• Optionally, the polymeric outer layer is after-treated, in order to increase the conductivity of the conjugated polymer in the polymeric outer layer. The after-treatment may consist, for example, of a thermal after-treatment. Optionally, further layers are applied to the polymeric outer layer. A coating with layers of good conductivity, such as graphite and silver, serves as the electrode for discharging the current. Finally, the capacitor is contact-connected and encapsulated.
  • The thickness of the polymeric outer layer is preferably 1-1000 µm, more preferably 1-100 µm, even more preferably 2-50 µm, very especially preferably 4-20 µm. The layer thickness may vary on the outer surface. More particularly, the layer thickness may be thicker or thinner at the edges of the capacitor body than on the side faces of the capacitor body. However, preference is given to a virtually homogeneous layer thickness.
  • The polymeric outer layer may be part of a multilayer system which forms the outer layer of the capacitor body. It is also possible for further functional layers to be present on the polymeric outer layer. In addition, a plurality of polymeric outer layers may be present on the capacitor body.
  • In a particularly preferred embodiment, the electrolytic capacitor produced by the novel process comprises a solid electrolyte comprising poly(3,4-ethylenedioxythiophene) (PEDT) as the conductive material, and a polymeric outer layer comprising polystyrenesulfonic acid (PSS) and poly(3,4-ethylenedioxythiophene).
  • In a very particularly preferred embodiment, the electrolytic capacitor produced by the novel process comprises a solid electrolyte comprising PEDT/PSS and a polymeric outer layer comprising PEDT/PSS. The solid electrolytic capacitor produced by the processes according to the invention is notable for a low residual current, a low equivalent series resistance and a high thermal stability.
  • The process according to the invention makes it possible to produce, in a particularly simple manner, solid electrolytic capacitors with a polymeric outer layer, which is impervious even at the edges and corners of the capacitor body. The solid electrolytic capacitors are notable for a low ESR, low residual currents and a high thermal stability. The electrolytic capacitors produced by the process according to the invention thus likewise form part of the subject-matter of the present invention.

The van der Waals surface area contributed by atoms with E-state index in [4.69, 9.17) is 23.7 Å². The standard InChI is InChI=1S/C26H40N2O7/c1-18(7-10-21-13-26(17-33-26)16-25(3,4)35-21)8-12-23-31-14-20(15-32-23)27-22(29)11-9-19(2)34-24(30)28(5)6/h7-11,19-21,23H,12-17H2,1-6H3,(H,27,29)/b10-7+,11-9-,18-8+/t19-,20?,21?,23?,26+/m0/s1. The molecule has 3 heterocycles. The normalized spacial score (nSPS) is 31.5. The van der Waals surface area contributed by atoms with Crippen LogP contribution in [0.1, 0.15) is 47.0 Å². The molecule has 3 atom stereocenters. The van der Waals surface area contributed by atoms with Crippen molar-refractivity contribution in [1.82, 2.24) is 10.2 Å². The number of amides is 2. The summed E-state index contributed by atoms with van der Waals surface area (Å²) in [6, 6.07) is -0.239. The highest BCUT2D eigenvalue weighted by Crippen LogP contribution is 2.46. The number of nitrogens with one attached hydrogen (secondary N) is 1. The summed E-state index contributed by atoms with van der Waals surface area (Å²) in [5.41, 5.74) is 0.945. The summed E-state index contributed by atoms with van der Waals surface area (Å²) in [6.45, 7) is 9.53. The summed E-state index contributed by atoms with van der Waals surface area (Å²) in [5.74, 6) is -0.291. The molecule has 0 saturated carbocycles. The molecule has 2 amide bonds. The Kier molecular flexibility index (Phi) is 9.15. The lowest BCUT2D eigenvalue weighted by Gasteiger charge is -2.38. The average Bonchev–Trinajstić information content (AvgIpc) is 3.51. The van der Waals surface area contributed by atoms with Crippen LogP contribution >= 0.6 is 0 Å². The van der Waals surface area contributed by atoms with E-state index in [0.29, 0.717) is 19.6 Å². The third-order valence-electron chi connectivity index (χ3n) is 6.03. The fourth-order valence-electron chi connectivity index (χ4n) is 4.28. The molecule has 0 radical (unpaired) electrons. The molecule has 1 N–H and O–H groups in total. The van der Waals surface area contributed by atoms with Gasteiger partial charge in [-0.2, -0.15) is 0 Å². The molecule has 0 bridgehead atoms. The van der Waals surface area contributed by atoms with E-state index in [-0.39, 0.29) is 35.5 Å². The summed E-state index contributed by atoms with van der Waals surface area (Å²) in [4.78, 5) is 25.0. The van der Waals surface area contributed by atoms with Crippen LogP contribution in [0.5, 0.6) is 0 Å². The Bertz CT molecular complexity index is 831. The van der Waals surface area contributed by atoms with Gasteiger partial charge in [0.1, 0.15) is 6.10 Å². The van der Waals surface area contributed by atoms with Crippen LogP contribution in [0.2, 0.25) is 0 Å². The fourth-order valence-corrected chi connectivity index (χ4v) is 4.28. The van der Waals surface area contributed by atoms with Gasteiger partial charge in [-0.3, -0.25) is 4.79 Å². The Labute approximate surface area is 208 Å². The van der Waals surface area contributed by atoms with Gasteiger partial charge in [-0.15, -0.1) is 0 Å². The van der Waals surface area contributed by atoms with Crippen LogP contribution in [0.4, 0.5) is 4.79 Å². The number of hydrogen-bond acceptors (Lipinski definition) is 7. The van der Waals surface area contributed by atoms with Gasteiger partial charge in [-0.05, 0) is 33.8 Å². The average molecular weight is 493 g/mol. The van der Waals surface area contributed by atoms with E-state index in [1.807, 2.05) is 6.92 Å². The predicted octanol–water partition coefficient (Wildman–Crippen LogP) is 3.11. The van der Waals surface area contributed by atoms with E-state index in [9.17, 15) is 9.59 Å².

• The electrolytic capacitors produced in accordance with the invention are outstandingly suitable, owing to their low residual current and their low ESR, for use in electronic circuits, for example as filter capacitors or decoupling capacitors. The use also forms part of the subject-matter of the invention. Preference is given to electronic circuits, as present, for example, in computers (desktops, laptops, servers), in computer peripherals (e.g. PC cards), in portable electronic devices, for example cellphones, digital cameras or amusement electronics, in devices for amusement electronics, for example in CD/DVD players and computer game consoles, in navigation systems, in telecommunications equipment, in domestic appliances, in voltage supplies or in automotive electronics.
  • The figures and examples which follow serve to illustrate the invention by way of example and should not be interpreted as a restriction.
  • The polymeric outer layer is preferably present, as shown schematically and by way of example in Fig. 1 and Fig. 2, over the entire outer surface or a part of the outer surface of the capacitor body. The outer surface is understood to mean the outer faces of the capacitor body.
  • Fig. 1 describes a schematic diagram of the construction of a solid electrolytic capacitor using the example of a tantalum capacitor comprising
  • 1
    capacitor body
    5
    polymeric outer layer
    6
    graphite/silver layer
    7
    wire contact to electrode body 2
    8
    outer contacts
    9
    encapsulation
    10
    detail
  • Fig. 2 describes the enlarged detail 10 from Fig. 1 of the schematic layer structure of the tantalum capacitor comprising
  • 10
    detail
    2
    porous electrode body (anode)
    3
    dielectric
    4
    solid electrolyte (cathode)
    5
    polymeric outer layer
    6
    graphite/silver layer
  • When, instead of a porous sintered body, porous films, for example aluminum foils, are used as the electrode body, a similar construction to that described above arises in principle. In order to achieve higher capacitances, a plurality of films are preferably contact-connected and encapsulated together in parallel in one housing.
  • EXAMPLES Example 1 Preparation of the tantalum anode:
  • Tantalum powder with a specific capacitance of 18000 µFV/g was pressed to pellets with incorporation of a Tantalum wire and sintered in order to form an electrode body with the dimensions of 1.5 mm × 2.9 mm × 4.0 mm. 5 of these porous electrode bodies were anodized to 100 V in a phosphoric acid electrolyte to form a dielectric.
  • Example 2 Polymer dispersion for the preparation of the solid electrolyte: